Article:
July 1, 2013

Review #29: Girls I Know by Douglas Trevor

Goodreads Summary:

In the Winter of 2001, 29-year-0ld Walt Steadman survives a shooting in his favorite Boston Cafe that leaves four people dead. In the aftermath, Walt forms two new relationships: one with Ginger Newton, a privileged, reckless, Harvard undergraduate who is interviewing women about their lives for a book called Girls I Know, and the other with 11-year-old Mercedes Bittles, whose parents were killed in the restaurant. Wounded but resilient, all three must deal with loss and grief and the consequences that come when their lives change in unexpected ways.


Douglas Trevor has a fantastic writing style.  Even during the slow parts of the book, I found myself appreciating the writing itself.  It reads like Trevor chose the most beautiful yet precise language for each moment, yet it flows effortlessly.  He could write about paint drying I think and make it sound fascinating.

With that said, the story itself was fascinating all on its own.  Walt is kind of a dull guy who is afraid of his own shadow, but then he experiences a life-altering experience when he is the sole survivor of a restaurant shooting by a disgruntled ex-employee who is a member of the MS-13 gang.  He learns to grow and to figure out who he is thanks to Mercedes, the daughter of the two slain owners of the restaurant, and Ginger, whom he meets when she moves into the building for which he is the superintendent.

There are tons of literary and musical references throughout the book, mainly because Walt's dissertation is about the poet, Robert Lowell, and he reads a lot in Norton Anthology of Poetry.  I have included some references below.  It is almost like a Murakami novel with all the references.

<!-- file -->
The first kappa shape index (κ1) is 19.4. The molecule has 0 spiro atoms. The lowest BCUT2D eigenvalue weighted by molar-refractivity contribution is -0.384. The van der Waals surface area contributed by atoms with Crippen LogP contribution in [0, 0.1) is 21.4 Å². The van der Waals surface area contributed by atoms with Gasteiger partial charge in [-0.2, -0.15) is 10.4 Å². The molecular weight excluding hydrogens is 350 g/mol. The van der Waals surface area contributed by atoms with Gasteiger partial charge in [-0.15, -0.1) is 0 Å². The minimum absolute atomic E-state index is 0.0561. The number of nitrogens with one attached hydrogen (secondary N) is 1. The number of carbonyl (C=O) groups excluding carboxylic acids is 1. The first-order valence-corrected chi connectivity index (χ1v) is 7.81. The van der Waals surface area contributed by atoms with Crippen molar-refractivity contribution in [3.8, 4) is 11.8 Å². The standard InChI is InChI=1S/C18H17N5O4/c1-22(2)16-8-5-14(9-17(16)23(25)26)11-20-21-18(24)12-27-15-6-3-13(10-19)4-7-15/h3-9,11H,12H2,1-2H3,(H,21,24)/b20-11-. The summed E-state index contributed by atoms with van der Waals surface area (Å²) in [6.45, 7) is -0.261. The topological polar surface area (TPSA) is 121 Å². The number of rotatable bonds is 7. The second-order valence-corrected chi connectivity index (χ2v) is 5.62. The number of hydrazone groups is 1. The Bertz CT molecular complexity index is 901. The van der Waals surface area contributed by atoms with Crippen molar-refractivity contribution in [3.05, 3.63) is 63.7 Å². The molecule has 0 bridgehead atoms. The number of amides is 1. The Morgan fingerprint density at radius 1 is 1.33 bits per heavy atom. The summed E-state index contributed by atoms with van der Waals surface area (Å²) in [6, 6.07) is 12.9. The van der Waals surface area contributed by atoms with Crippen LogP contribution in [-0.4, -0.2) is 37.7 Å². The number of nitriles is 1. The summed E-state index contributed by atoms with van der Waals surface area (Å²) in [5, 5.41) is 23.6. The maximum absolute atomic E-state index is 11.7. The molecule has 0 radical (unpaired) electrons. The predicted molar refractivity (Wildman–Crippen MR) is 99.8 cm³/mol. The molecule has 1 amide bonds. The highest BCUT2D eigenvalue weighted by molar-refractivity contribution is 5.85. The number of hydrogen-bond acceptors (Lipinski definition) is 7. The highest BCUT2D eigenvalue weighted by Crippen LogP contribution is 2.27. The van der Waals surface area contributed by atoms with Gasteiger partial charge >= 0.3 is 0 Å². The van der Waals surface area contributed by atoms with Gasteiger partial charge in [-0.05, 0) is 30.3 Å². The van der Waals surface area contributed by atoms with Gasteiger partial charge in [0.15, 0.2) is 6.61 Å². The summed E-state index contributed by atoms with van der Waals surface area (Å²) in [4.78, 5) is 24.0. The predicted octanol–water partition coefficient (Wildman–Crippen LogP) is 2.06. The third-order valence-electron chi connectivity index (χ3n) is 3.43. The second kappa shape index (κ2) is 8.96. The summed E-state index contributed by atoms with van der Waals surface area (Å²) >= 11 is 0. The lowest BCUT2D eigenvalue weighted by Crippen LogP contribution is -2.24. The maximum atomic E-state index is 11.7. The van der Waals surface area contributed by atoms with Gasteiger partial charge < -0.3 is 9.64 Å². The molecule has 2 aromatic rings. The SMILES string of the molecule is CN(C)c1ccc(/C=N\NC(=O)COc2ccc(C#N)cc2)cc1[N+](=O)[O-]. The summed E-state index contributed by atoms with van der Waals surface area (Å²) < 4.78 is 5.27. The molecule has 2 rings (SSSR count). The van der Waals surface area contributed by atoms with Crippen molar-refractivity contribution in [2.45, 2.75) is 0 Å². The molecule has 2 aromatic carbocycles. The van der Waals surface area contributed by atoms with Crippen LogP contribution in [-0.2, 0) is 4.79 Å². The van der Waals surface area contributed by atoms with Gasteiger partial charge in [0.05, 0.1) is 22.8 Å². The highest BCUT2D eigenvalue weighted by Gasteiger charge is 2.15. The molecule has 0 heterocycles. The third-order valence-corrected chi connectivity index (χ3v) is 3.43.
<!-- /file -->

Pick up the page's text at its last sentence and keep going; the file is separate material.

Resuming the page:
Literary References: Wyatt’s “They Flee From Me”, Andrew Marvell’s “The Garden”, Louise Gluck’s “The Garden”, Theodore Roethke’s “I Knew a Woman”, Elizabeth Bishop, Lowell, The Sentences of Peter Lombard, Aquinas, Norton Anthology of Poetry, Lord Weary’s Castle by Lowell,

Music References: Stanley Turrentine’s That’s Where It’s At, Sonny Clark, Wynton Marsalis, Jon Faddis, Art Pepper’s Living Legend

"You can't let the days go by; we have very little time in this world." pg. 9

"You're a little sneaky, aren't you, Walt Steadman? You act like you're an open book, but some pages you don't want anybody to read." pg. 74

"Her momma always said you have to try to see things like other people did, that the dark spirits grew stronger when everyone just assumed the way they saw the world was the way everyone else did." pg. 213

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